FMCSA updates the guidance for § 395.8 Driver’s Record of Duty Status to read as follows:
Question 26: Under what circumstances may a driver operate a commercial motor vehicle (CMV) as a personal conveyance?
Guidance: A driver may record time operating a CMV for personal conveyance (i.e., for personal use or reasons) as off-duty only when the driver is relieved from work and all responsibility for performing work by the motor carrier. The CMV may be used for personal conveyance even if it is laden, since the load is not being transported for the commercial benefit of the carrier at that time. Personal conveyance does not reduce a driver’s or motor carrier’s responsibility to operate a CMV safely. Motor carriers can establish personal conveyance limitations either within the scope of, or more restrictive than, this guidance, such as banning use of a CMV for personal conveyance purposes, imposing a distance limitation on personal conveyance, or prohibiting personal conveyance while the CMV is laden.
Examples of Appropriate Uses of a CMV While Off-duty for Personal Conveyance
The following are examples of appropriate uses of a CMV while off-duty for personal conveyance include, but are not limited to:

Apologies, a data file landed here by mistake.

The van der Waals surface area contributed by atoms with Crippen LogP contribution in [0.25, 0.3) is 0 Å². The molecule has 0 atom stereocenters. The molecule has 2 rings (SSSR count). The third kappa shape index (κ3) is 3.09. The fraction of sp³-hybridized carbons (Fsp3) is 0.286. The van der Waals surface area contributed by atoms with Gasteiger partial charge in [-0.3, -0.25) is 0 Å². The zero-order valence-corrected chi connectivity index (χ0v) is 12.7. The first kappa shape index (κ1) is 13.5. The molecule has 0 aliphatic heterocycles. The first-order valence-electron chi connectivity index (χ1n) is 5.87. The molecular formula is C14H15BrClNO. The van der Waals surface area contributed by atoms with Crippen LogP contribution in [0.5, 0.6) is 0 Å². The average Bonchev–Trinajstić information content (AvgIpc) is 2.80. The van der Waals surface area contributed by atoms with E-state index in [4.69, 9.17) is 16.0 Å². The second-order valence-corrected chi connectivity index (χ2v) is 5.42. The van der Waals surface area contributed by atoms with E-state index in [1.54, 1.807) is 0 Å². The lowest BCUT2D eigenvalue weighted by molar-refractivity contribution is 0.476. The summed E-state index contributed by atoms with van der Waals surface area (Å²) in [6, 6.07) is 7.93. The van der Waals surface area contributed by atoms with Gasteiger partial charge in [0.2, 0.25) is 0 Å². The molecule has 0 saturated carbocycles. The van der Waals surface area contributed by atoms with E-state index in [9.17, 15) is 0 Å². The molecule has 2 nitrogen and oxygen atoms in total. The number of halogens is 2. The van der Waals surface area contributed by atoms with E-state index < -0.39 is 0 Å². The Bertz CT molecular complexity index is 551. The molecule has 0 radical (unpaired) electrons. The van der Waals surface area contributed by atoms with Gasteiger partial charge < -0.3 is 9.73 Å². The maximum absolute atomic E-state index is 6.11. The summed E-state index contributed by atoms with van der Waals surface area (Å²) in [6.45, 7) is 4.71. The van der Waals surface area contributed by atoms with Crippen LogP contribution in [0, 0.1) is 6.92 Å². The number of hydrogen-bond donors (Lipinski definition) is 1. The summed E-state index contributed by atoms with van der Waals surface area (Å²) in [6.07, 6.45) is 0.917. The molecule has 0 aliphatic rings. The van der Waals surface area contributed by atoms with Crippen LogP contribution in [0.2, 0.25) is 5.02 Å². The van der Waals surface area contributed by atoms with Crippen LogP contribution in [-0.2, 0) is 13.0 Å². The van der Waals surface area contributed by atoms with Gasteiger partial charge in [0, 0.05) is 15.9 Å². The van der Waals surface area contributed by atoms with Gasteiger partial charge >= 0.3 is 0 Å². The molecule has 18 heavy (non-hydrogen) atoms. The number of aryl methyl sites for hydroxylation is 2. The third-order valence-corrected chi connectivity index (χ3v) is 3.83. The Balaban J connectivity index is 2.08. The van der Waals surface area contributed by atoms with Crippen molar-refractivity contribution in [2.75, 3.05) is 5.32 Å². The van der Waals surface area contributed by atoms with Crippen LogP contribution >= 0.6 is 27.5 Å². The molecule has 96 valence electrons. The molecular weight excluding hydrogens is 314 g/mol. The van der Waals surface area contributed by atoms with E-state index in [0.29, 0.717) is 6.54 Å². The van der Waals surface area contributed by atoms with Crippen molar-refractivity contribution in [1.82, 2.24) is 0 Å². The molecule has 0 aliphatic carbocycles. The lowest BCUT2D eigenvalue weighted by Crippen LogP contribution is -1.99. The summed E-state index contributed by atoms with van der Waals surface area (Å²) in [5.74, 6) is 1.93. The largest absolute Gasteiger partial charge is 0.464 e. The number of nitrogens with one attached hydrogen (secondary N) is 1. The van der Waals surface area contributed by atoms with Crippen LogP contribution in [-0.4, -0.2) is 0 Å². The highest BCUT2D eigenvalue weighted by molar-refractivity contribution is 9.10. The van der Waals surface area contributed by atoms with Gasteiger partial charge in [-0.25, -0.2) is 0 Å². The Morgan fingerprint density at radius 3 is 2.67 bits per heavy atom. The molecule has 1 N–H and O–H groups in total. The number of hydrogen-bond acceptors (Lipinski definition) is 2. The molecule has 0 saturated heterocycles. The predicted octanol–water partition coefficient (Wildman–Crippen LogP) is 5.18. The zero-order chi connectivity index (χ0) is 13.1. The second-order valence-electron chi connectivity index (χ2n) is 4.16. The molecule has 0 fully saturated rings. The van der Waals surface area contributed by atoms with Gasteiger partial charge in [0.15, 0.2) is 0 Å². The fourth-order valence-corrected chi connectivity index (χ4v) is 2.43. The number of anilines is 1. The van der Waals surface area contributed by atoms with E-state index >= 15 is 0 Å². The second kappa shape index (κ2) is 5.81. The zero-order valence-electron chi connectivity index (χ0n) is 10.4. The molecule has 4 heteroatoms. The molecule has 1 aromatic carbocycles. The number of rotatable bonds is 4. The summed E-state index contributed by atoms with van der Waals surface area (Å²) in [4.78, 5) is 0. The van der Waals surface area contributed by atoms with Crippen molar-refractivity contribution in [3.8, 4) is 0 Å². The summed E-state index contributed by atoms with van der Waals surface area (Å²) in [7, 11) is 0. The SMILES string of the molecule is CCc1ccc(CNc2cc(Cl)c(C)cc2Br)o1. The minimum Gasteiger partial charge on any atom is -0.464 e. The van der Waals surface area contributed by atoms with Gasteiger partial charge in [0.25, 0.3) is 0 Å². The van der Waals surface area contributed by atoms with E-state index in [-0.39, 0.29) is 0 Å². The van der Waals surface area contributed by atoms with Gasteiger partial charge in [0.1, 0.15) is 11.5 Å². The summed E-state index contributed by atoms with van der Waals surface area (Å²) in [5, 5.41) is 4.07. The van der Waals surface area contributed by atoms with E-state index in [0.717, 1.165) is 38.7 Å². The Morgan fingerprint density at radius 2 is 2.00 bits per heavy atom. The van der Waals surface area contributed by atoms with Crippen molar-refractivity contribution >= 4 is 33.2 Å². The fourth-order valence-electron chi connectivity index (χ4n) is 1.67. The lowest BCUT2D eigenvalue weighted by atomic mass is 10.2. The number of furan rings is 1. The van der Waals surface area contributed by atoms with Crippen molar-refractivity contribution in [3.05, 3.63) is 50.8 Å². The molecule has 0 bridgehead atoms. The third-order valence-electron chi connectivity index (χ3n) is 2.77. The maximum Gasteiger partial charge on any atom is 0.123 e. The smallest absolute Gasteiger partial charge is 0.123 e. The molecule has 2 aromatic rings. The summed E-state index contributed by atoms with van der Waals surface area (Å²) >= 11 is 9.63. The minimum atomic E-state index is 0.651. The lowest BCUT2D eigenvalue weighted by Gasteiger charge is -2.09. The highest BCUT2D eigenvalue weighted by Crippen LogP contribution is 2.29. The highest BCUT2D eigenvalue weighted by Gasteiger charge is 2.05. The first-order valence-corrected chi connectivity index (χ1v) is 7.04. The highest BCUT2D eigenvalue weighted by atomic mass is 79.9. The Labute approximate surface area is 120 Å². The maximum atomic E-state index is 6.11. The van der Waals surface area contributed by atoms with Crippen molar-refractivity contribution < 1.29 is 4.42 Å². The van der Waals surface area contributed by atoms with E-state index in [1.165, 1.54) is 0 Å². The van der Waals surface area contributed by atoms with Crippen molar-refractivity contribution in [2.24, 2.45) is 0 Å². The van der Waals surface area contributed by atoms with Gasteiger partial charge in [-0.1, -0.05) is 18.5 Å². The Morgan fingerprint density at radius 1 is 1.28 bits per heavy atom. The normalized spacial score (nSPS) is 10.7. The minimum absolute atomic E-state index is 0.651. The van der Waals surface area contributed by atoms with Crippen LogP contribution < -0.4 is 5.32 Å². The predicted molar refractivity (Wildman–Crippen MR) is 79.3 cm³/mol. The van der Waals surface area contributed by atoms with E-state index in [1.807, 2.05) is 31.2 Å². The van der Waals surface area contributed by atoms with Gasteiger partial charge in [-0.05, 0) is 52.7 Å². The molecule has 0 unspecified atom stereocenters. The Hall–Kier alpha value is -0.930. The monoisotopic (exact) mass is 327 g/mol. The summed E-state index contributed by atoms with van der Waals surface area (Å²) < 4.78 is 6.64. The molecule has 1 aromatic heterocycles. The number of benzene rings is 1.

- Time spent traveling from a driver’s en route lodging (such as a motel or truck stop) to restaurants and entertainment facilities.
- Commuting between the driver’s terminal and his or her residence, between trailer-drop lots and the driver’s residence, and between work sites and his or her residence. In these scenarios, the commuting distance combined with the release from work and start to work times must allow the driver enough time to obtain the required restorative rest as to ensure the driver is not fatigued.
- Time spent traveling to a nearby, reasonable, safe location to obtain required rest after loading or unloading. The time driving under personal conveyance must allow the driver adequate time to obtain the required rest in accordance with minimum off-duty periods under 49 CFR 395.3(a)(1) (property-carrying vehicles) or 395.5(a) (passenger-carrying vehicles) before returning to on-duty driving, and the resting location must be the first such location reasonably available.